Armageddon is here, folks. Whether we like it or not, the electric vehicle is coming in hot.
All you have to do is look at a few share price charts to see why vehicle manufacturers must go this route. Shareholders and regulators are demanding that they do. The Volkswagen share price jumped in response to a raft of announcements by the company about its electric future, while anyone who actively watches the markets will know that Tesla has seen its valuation rocket.
Whether those valuations are justified or not, electric vehicles are the flavour of the day and so companies will make sure that they are addressing that point.
So where does this leave us as petrolheads? EVheads doesn’t have the same ring to it.
I’ve said for a while now that the internal combustion engine (ICE) will go the way of horses. Once upon a time, everyone rode a horse to get around (or you walked). These days, horses provide the only sport that is more expensive than motor racing. Available only to the wealthiest families, horses are still around for recreational purposes.
One day, there will only be charging stations at most forecourts. The pumps will be long gone. In each town, you’ll find one or two garages that still have pumps where people gather to talk about the good ol’ days, while commenting on what will likely be the enormous cost of fuel.
However, we still have time.
ICE cars still have a place in showrooms for the next decade. Many will be hybrids, but hybrids still need petrol. Once the new car cycle is finished, those cars will be on quality used floors for a decade after that.
Although development on mainstream ICE engines is on the verge of coming to a halt, we are probably 20 years away from things getting ropey for the cars we love. We don’t need to panic. If we are really lucky, Porsche will save us all with the synthetic fuel projects they are working on.
Continued demand among enthusiasts for sporty ICE cars will also open the door for niche manufacturers. The cars will be expensive (refer to the horse analogy above). Adrenaline-junkie petrolheads will still be able to buy affordable limited run sports cars that focus on the driving experience, like those built locally by Harper Sports Cars.
If we shouldn’t be panicking, what should we be doing?
In my view, we should be asking ourselves which ICE cars have the best possible chance of retaining their value in an electric world. When petrol is expensive and parts are scarce, nobody is going to be moving heaven and earth to keep a Golf 6 GTi alive. Sorry to disappoint.
It’s not an easy question to answer. The fastest and most impressive supercars don’t necessarily make the cut. If the electronics are too complicated, nobody will know how to fix the cars. They will be banished to museums. Also, their performance will be blitzed by electric cars anyway.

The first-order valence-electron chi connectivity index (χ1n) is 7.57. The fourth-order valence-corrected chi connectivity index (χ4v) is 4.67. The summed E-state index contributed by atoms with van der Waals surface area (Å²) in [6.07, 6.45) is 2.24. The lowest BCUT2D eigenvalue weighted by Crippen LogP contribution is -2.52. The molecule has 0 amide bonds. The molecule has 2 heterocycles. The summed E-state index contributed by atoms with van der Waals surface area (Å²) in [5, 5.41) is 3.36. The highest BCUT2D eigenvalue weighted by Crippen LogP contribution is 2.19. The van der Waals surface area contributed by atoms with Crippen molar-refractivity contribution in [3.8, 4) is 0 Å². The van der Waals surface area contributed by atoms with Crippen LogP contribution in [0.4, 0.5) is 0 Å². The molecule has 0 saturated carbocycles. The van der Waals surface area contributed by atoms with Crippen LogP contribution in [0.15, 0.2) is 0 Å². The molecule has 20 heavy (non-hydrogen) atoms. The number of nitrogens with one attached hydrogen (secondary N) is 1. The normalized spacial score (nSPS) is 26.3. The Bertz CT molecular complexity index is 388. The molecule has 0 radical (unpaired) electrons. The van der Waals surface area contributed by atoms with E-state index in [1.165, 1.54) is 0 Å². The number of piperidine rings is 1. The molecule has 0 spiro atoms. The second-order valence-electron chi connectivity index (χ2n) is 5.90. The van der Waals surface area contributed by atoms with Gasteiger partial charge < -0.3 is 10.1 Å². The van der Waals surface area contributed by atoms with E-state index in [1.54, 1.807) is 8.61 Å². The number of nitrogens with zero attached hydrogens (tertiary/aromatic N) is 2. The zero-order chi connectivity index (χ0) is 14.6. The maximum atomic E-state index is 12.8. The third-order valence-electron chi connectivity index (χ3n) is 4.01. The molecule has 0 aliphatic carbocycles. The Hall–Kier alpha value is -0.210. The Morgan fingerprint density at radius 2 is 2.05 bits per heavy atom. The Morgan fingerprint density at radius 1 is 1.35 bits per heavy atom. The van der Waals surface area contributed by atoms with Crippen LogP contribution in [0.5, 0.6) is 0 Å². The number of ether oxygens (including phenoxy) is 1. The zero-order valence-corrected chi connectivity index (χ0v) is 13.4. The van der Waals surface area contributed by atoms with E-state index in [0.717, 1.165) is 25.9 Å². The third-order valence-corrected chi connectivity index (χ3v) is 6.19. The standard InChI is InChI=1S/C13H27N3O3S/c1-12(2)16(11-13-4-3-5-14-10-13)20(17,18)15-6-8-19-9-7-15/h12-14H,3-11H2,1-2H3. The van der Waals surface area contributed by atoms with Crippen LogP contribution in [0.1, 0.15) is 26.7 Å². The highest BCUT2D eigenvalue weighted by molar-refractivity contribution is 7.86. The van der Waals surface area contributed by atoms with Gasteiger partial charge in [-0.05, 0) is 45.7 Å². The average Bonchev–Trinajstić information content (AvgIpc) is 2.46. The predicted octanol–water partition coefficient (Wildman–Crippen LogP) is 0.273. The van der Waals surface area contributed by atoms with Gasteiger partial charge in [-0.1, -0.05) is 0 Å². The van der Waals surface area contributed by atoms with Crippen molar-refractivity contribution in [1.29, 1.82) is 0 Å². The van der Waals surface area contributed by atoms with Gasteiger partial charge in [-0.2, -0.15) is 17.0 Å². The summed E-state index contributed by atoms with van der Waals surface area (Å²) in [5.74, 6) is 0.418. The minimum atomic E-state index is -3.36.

I think the trick is to find the best-of-breed cars, the ones that really get under your skin and make you love them.
For example, the Honda S2000 is a terrific example of a roadster that will be sought after forever. It has one of the most iconic engines of all time, was built to celebrate a major milestone for Honda and was designed from the ground up as a roadster, rather than most convertibles which started out as tin tops. It’s not just me who thinks this way – just look at their second-hand values.
I miss my S2K every single day. If I could’ve kept it, I would’ve, but instead we brought a perfect little boy into this electrifying world. Hopefully I can teach him about carbs.
Speaking of carbs, economics will dictate that only the more valuable classics will survive long-term. Most people aren’t prepared to severely over-capitalise on a car. It happens currently because people are restoring cars for nostalgic value; cars that they grew up with.
As that generation of petrolheads fades away in decades to come, classics will only be restored when the numbers make sense. It’s likely that many will be converted to EV power, although you won’t catch me dead doing that to my Alfa Stepnose.
I chose the Stepnose because it is the most beautiful shape of the 105-series Alfas. It’s taken me years to rebuild the car but it’s borderline impossible to spend too much on one of these machines. Having already turned down strong unsolicited offers for the car, I’m comfortable that it deserves a place in any lifetime collection.
If I had the budget, which I certainly don’t, I would want to add a V8 F-type to the collection now. Without doubt the best sportscar Jaguar has built in modern times, the pre-facelift is much prettier than the new one and has been locked in as a modern classic. Although it is auto rather than manual, it’s a sporty gearbox compared to the lazy technology in the XKR.
If the idea is to ensure a collection pays homage to the sound of petrol cars, I can’t think of a better choice than an angry V8 Jaguar. They sound absolutely magnificent. The V6 F-type is generally regarded as a better car, but it doesn’t sound like a highveld thunderstorm. It may well be the more balanced machine but the use case for that benefit on public roads is limited.
Overall, my advice is to think carefully about sinking big numbers into petrol cars in the next few years. Some will hold their values, but many will be worthless in a decade from now.
Good luck to owners of those “diesel sports cars” that somehow became a thing a few years ago. I honestly believe that you won’t be able to give them away in years to come.
If you do your homework and make smart decisions, you can ICE ICE Baby for many years to come, without losing much money in the process.